I studied entrepreneurship, innovation and start up subjects; which was an amazing opportunity to develop and further any ideas I have of my own. As well as develop my business knowledge. I also studied Biotech Product Operations, which was fantastic for me as a Biomedical Engineering student. At UTS, we learn about global processes and standards/regulations; but to be in Europe and seeing these processes first hand, was a very different, beneficial learning experience.

I enjoyed my experience at the Management Center of Innsbruck so much, and was sad to leave; but I know I will be back one day. I have developed so much as a person, and have a new appreciation of the world. If ever given this opportunity, I highly recommend you do it too!

-Louise

Shanghai: An immersive cultural experience

On the 1st of December, I packed my bags ready to depart Australia for the first time and undergo a two week BUILD Abroad program in Shanghai, China. This was my FIRST time travelling overseas, and it got my parents a little bit worried as to how I would manage my safety and communicate in a country that I was not yet fluent in. Regardless of these issues, I was excited to move out of my comfort zone, and explore a new culture that had given rise to my curiosity. While Trump, Australian politics and the media have painted China in a bad light, I was determined to embrace what China has to offer. With an expanding influence in the world, China was a country that I needed to see.

Chinese language and business classes

As part of our program, we were given classes in the morning where we learnt basic mandarin phrases for everyday use. As I have already been undertaking Chinese language studies I found these classes to be more of a revision of what I’ve already learnt. Despite all of my preparation and studies, I still found that my Chinese was lacking, evident through my inability to understand the salesperson or the waiter. There were times when I was alone, where my inability to communicate or understand, caused frustration within me. But, I understood that being in a foreign land, English would obviously not be the first language spoken here, so I still made an effort to speak some Chinese, even if it sounded off. Despite the communication barriers, I found myself lucky to have a friend who could speak Chinese. She became our interpreter throughout the trip, and made this experience far less stressful.

Moving on…

Our Chinese classes were accompanied by business classes which delved into Chinese culture, entrepreneurship and logistics. Although business is not my cup of tea, I appreciated the insights as it broadened my global knowledge. Out of all of the topics studied, I found Chinese business culture the most interesting. It confirmed how influenced I have become through my Asian upbringing as I found myself aligning with the cultural patterns of the Chinese.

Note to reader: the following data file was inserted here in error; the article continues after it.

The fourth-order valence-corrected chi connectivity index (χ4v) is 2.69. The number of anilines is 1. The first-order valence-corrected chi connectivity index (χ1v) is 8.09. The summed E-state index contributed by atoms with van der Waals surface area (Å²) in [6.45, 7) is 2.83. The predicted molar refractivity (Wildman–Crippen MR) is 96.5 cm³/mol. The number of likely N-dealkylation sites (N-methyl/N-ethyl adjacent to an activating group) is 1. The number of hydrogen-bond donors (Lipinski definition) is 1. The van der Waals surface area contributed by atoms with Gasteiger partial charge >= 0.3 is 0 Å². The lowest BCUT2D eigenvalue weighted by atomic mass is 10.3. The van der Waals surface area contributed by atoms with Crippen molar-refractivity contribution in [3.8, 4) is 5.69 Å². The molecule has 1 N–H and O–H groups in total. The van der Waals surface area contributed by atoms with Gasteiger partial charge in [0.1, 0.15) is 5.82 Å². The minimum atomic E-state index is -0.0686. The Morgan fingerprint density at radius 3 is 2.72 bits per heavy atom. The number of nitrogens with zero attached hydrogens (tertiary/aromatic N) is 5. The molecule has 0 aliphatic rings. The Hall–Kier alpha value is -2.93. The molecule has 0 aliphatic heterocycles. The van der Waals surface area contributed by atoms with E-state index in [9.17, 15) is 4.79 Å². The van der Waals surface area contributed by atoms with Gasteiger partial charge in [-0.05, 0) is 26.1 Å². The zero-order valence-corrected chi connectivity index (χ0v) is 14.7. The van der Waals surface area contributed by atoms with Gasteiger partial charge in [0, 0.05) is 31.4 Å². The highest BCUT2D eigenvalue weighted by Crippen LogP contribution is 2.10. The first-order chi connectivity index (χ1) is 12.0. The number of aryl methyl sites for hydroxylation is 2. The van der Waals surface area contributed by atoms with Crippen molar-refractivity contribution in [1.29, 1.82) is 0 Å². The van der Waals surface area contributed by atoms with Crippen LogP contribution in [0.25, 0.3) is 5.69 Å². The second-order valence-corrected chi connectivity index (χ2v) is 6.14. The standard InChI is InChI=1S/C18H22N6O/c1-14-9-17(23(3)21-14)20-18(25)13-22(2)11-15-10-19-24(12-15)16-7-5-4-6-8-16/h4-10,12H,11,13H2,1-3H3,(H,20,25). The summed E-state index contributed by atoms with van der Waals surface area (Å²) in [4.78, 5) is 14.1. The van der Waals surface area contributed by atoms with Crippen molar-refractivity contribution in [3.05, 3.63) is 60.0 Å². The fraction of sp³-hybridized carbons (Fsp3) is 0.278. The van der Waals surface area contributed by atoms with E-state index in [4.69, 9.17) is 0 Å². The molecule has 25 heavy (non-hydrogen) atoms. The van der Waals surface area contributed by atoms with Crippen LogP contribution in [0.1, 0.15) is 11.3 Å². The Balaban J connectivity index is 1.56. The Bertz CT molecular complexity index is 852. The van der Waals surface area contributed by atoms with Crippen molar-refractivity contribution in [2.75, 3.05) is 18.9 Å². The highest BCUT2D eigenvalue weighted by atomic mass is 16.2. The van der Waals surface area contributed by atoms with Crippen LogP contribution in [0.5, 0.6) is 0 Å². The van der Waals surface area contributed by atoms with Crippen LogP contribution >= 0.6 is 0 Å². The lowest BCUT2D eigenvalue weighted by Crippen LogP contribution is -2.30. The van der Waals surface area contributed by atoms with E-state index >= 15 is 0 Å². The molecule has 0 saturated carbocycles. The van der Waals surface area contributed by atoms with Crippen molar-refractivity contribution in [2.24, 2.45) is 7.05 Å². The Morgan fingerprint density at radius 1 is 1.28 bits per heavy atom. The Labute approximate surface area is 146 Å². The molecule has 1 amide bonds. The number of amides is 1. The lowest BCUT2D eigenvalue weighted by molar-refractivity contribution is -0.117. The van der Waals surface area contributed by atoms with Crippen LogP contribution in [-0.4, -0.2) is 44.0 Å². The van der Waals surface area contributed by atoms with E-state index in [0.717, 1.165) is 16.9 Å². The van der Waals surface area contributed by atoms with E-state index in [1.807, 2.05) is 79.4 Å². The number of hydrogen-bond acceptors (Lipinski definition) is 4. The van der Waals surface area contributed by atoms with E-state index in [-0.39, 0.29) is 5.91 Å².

Cultural and business trips

In order to engage with the local culture, we were taken to the ancient town of Suzhou. It was breathtaking and aesthetic. I loved everything from the traditional gardens, the alleyways, and the silk stores that lined the streets. Plus, who can forget the canals that make you feel like you’ve riding through Venice, but without the singing. One of the gardens we visited was the Lion Grove Garden. It was fascinating to observe the architecture and interior of a wealthy home that was adorned with spiritual meaning. The garden itself, was beyond describable. It had its own pond, a mini waterfall, and huge rocks that you could climb in a maze-like labyrinth. While Shangahi offers a city landscape and towering skyscrapers, Suzhou offers a quiet retreat into the past. Definitely worth a visit.

On the second week, we visited a local neighbourhood community. We were given a tour of their local museum where we revisited its modest beginnings. There was also a small cinema inside, where we watched an unforgettable and cringey short film. Following the museum we were taken to what seemed like a community centre, and listened to the beautiful old choir sing. It sounded like heaven. We then saw some old people play tennis table in a very competitive manner which I have never seen before. My passive tennis table skills were no match for them. Afterwards, we were taken to a local home where we learnt how to fold a dumpling and eat a massive meal. Overall it was a good experience to quietly appreciate local life.

Bao Steel Company

To experience a local business industry, we were given a tour of the Bao Steel Company. It is the leading steel manufacturer in China, and is the 5th largest steel producer in the world. The production of steel was fascinating to watch, and seemed to run smoothly through the machines. Unfortunately, I can’t really explain the process, but there is a lot of fire and water involved. There is also a small zoo nearby, which is used to test the air quality so that the company is conscious of any pollution to the environment. While this trip was interesting, it wasn’t as fun as the other trips.

Overall…

China has been an exciting journey filled with friendships, shopping, exploring and lots of food. Immersing in Chinese culture through archery, martial arts, calligraphy and painting was an exciting way to enjoy what China has to offer. I fell in love with the huge metro stations, the huge shopping malls, the cheap food and the nightlife. It is such a different landscape from Australia, and I took every scenery with interest. Certainly, this experience has fuelled my curiosity to travel the world, and gain global knowledge and cultural awareness.

Yaminn Oo

China: A Landscape of Cultural, Geographical, and Authentic Beauty

“Every exit is an entry somewhere else.” – Tom Stoppard

Since I set foot out of the taxi from the airport, Shanghai immersed me in its great abundance of culture present on every street. Shanghai a city likened to a relatively clean and amazingly safe ‘Asian New York’, is usually bustling till late (bar Chinese New Year) and always ripe for exploration.